Home and Learn: Javascript Programming Course

Javascript Arrays

A normalJavascript variable like var age = 18 holds a single piece of data. An array is a way to hold more than one piece of data under the same name. There's a few ways to set up an array but the simplest looks like this:

var my_array = [10, "ten", true];

This sets up an array to hold three values all under the single variable name we called my_array. Notice that you can store numbers, strings of text, and Boolean values in an array. Each value needs to be separated by a comma. The values need to go between two square brackets and after an equal sign.

To get at the values in your array you use something called the index value. This is a number between square brackets. The number corresponds to a value's position in the array (position numbers start at 0):


So my_array[0] will hold the value 10, my_array[1] will hold the text "ten", and my_array[2] will hold the Boolean value true. You could then write the values to a web page:

document.write( my_array[0] + "<BR>");
document.write( my_array[1] + "<BR>");
document.write( my_array[2] + "<BR>");

Test it out with the following script:

Code for a simple Javascript array

Run the script in a browser and you should see the number 10 displayed. Now change the 0 in between the square brackets of my_array[0] to a 1. Save the change and refresh. The text "ten" will be written out. Change the 1 into a 2 and you'll see "true" displayed.

Now change the 2 into a 3. This time the word "undefined" will display. The reason is because you only set up your array to hold 3 items. When you typed a 3 instead of a 2 you were trying to access item number 4 (0 to 3, remember). But you haven't defined a fourth item. Even though you haven't got a fourth item, Javascript doesn't throw you up an error, it doesn't refuse to work. Instead, it adds a new position to the end of your array. You can even store something in this new position. Change your script to this (the new parts are in bold):

var my_array = [10, "ten", true];

document.write( my_array[3] + "<BR>");

my_array[3] ="new item";

document.write( my_array[3] );

Javascript first prints out "undefined" then "new item".

Notice the way we're assigning this new value:

my_array[3] ="new item";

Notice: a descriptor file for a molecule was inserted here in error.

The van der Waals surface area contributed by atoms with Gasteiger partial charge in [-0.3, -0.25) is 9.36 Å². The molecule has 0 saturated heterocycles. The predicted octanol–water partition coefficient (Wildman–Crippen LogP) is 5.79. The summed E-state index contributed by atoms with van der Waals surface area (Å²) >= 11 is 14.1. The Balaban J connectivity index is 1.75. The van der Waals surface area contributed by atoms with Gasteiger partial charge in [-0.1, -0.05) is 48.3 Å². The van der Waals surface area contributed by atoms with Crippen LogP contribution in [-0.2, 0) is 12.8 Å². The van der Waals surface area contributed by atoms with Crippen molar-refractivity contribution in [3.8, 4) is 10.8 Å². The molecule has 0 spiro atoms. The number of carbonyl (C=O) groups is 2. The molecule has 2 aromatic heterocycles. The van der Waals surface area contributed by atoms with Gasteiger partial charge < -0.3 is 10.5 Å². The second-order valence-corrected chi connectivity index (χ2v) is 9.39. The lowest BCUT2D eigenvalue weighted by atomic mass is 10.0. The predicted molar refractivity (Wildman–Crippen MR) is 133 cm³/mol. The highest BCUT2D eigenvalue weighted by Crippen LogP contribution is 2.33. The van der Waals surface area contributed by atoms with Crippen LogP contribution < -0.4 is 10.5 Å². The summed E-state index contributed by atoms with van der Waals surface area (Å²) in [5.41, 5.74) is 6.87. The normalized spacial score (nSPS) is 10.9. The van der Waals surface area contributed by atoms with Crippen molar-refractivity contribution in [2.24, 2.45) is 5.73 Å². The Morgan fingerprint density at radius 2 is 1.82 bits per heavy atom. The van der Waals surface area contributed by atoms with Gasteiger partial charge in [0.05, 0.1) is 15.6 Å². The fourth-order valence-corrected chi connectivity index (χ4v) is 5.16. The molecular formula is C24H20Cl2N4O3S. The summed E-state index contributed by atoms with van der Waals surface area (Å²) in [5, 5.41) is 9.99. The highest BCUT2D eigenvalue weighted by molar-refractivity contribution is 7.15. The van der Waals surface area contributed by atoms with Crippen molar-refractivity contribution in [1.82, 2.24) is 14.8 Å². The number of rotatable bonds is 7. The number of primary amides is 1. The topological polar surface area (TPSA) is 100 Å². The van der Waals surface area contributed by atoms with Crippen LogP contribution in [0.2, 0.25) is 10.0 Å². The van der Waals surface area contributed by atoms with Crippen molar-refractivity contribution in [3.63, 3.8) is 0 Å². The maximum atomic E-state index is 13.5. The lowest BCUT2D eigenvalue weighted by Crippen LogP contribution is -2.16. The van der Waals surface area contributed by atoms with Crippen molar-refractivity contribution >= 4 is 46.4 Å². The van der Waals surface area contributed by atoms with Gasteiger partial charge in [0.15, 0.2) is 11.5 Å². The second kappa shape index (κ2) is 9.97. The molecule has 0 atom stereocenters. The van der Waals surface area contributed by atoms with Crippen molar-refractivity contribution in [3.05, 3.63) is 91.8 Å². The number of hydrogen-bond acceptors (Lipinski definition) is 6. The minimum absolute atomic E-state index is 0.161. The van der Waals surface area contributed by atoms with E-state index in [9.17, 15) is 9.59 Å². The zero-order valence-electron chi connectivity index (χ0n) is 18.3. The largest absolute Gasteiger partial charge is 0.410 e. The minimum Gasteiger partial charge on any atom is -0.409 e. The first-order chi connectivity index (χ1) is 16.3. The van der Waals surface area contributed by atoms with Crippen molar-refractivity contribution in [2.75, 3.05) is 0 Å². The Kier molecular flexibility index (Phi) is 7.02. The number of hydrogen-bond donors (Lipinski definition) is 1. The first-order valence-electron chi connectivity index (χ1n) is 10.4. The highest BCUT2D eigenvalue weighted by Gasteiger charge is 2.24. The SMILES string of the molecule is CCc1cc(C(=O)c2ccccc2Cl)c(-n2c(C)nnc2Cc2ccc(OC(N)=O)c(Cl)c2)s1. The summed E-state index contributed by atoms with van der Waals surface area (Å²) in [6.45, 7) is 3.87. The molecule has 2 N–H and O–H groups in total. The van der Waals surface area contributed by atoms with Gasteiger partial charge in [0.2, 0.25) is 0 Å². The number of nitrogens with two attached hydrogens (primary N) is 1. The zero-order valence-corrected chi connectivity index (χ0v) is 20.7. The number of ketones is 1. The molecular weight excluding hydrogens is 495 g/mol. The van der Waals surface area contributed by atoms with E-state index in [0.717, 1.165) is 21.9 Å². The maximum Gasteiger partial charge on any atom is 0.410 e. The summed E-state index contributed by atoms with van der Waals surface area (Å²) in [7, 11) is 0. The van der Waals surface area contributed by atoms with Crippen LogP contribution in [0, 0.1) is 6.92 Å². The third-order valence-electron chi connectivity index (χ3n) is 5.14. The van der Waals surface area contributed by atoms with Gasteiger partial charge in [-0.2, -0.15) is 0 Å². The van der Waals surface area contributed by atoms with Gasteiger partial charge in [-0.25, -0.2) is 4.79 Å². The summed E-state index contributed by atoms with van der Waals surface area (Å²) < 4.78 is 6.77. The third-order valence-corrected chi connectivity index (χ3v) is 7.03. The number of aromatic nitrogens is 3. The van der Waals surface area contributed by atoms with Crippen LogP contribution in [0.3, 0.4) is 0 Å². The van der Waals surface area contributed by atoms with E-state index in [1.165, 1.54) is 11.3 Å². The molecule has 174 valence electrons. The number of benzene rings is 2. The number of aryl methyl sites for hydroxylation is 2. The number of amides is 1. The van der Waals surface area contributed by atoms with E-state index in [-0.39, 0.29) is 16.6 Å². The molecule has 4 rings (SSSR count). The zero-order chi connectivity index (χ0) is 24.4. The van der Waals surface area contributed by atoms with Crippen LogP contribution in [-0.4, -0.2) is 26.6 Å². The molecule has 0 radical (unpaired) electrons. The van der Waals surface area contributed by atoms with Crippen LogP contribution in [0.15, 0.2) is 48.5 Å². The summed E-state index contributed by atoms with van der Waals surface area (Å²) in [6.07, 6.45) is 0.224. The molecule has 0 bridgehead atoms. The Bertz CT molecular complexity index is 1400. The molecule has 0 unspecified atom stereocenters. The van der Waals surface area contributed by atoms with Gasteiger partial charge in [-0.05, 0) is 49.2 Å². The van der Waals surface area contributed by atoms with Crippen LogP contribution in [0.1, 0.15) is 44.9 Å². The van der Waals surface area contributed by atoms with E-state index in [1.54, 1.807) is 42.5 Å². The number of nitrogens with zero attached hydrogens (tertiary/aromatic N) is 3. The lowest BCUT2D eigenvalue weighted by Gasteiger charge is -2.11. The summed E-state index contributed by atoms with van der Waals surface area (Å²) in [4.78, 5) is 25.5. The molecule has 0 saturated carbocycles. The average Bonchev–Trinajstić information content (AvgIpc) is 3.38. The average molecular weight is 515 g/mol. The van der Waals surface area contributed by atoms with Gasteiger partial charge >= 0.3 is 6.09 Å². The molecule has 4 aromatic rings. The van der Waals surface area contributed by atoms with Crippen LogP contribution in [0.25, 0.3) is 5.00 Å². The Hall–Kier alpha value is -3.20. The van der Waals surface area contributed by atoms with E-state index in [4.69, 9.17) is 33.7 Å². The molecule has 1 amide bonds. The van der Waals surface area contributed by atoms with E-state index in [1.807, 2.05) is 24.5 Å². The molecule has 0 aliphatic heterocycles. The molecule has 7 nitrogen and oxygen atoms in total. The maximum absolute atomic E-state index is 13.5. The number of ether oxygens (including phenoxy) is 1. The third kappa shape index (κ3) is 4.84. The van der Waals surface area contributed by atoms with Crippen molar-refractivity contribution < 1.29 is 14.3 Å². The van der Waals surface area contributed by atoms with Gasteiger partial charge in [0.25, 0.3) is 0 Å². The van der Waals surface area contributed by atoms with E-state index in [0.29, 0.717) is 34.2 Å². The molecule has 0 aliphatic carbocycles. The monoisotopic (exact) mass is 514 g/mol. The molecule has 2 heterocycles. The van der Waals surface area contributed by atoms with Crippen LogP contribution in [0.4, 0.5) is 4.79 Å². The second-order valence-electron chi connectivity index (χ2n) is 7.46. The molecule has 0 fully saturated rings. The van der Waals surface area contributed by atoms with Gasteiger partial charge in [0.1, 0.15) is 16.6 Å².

On the left of the equal sign, we have the name of the array then a pair of square brackets. Inside of the square brackets is the array position number we want to access. After the equal sign you type the value you want to assign. So it's just like normal variable assignment except you add the square brackets and the array position after the variable name.

Another way to set up an array is with the new keyword:

var my_array = new Array( );

This time after the equal sign we have the word new then a space. The word Array comes next (uppercase A and never lowercase). Immediately after the word Array you need a pair of round brackets. If you like you can add how many positions the array is going to hold:

var my_array = new Array(3);

This says "set up an array with 3 positions". You don't have to add any array positions, though. It's up to you.
However, when you're assigning values to each position you do need to add the index positions. You do it like this:

var my_array = new Array( );
my_array[0] = 10;
my_array[1] = "ten";
my_array[2] = true;

So the first line sets up an array called my_array. The next three lines assign values to each position in the new array. The method above is the one we'll use to set up an array from now on.


Arrays and Loops

Arrays are quite often used with loops. That's because the index position of arrays are numbers that you swap for the loop variable. As an example, study the following code (of course, you can try it out as well):

var counter = 0;
var lottery_numbers = new Array();

while ( counter < 49 ) {

lottery_numbers[counter] = counter + 1;
document.write( lottery_numbers[counter] + "<BR>" );


What the script does is to assign values to an array called lottery_numbers. We've used a while loop. The loop goes round and round executing this line:

lottery_numbers[counter] = counter + 1;

Instead of saying lottery_numbers[0], lottery_numbers[1], lottery_numbers[2], etc, we've replaced the index number with the variable name counter. We can do this because counter changes each time round the loop. Javascript knows what's in the counter variable and uses this as the index. After the equal sign, we're assigning whatever is in the counter variable (plus 1) to each position in the array. (Can you see why we'd need to add 1?)


There's a lot more you can do with arrays, and you'll meet them again in a later section. For now, let's move on. Next up is functions.

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